Eric Neudel emphasised that in film and journalistic assignments, the entire stakeholders must be included. Film on TV brings people in your living room. Everybody’s perspective must be included and the person behind this work must be able to defend what is being done.
Talking about education today, Eric Neudel said that this was the age of information. One should look at the entire spectrum. Strategic alliances are need of the day which would take you in the correct direction.
Documentary film can change the attitude of the audiences. There was a change of attitude after people watching ‘Lives Worth Living’. Before this documentary, little information was available and no studies had been carried out on disability. With the screening of the documentary discussions took place in the relevant quarters and history of disability became an interesting subject with the passage of time. It exposes the truth. Suddenly such a story can change the life of people and attitude.
Journalists and documentary filmmakers must regulate themselves by checking out the facts. Intellect drives them and emotions help them. Facts and emotions play and fight against each other but journalists should always be on the side of facts. Becoming irrational or getting carried away means getting away from truth.
‘Lives Worth Living’ is first and last an American film targeted at American TV audiences which apart from the special people who are protesting, includes references to the president and two houses of legislature. This is also universal. People with disability have the same issues all over the world (excess to job, discrimination, movements at public places, commuting etc). People in general look down upon disability. Eric Neudel pointed out that people who are no disabled must not consider themselves superior, just little specs in the universe. Humans are great in generating meaning because that is life and that is how we live in this world.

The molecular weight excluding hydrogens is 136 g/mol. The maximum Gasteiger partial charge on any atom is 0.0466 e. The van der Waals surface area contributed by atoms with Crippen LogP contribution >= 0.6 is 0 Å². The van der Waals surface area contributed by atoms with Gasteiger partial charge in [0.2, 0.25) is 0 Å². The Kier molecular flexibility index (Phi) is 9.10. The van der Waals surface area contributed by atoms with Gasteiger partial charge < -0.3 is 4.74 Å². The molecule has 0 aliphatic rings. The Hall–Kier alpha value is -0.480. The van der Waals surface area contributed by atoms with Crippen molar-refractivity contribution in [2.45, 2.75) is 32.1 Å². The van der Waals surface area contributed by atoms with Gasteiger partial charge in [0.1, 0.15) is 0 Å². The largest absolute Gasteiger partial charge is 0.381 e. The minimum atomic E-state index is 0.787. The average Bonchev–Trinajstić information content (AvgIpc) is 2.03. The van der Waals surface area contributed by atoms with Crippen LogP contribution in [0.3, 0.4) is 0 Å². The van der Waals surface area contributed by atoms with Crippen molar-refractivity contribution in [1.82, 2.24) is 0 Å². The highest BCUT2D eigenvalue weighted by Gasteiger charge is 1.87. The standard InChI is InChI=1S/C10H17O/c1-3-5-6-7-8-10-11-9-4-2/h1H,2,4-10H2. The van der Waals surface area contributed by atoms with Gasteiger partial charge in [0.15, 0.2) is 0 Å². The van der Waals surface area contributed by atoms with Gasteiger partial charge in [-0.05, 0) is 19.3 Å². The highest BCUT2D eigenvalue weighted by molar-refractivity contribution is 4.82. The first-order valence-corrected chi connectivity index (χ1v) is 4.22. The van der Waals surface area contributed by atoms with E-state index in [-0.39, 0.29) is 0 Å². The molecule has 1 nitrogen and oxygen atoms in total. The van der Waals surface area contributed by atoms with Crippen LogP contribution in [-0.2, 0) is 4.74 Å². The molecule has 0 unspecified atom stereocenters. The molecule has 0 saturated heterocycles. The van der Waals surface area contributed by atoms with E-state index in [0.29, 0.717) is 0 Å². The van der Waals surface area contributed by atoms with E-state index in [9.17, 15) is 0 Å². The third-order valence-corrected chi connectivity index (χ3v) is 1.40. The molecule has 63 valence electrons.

We come to awareness and how to create this awareness. The media students were curious to find out how to get funding for challenging subjects like use of helmets by the motorcyclists. The answer is to expose the faults of not wearing helmets while driving. Injuries to neck, head and spinal code must be publicised widely. Interviews with the patients must become the headlines. Date on such accidents should also become integral part of the campaign.
Question was asked about the indicators for research. Eric Neudel informed the audience that journalists and filmmakers are never ever really done. They run out of time and money. The key is to always follow the story. Watergate scandal in the seventies is a great example where two Washington reporters covering the story did not give up. The deadlines are always there but one is never really done. What is more important in documentary film-content or technical competence? To this question Eric said story and audio are most important elements of a documentary film. Poor sound is always irritating. The filmmaker himself spent five years in sound recording five years in photography. Sound in a documentary should always be monitored. Over 80% of the effect in a documentary comes from audio.
Importance of story cannot be over-emphasised. As for style, your prettier shots get out of the film first and these are the cruel decisions about the filmed footage. Stupid mistakes should not be made over and over again. The journalist and filmmaker must keep clam and always be oneself.
This was a useful session for media students of RIMS (Riphah Institute of Media Studies) who took keep interest in the entire session and came up with intelligent questions.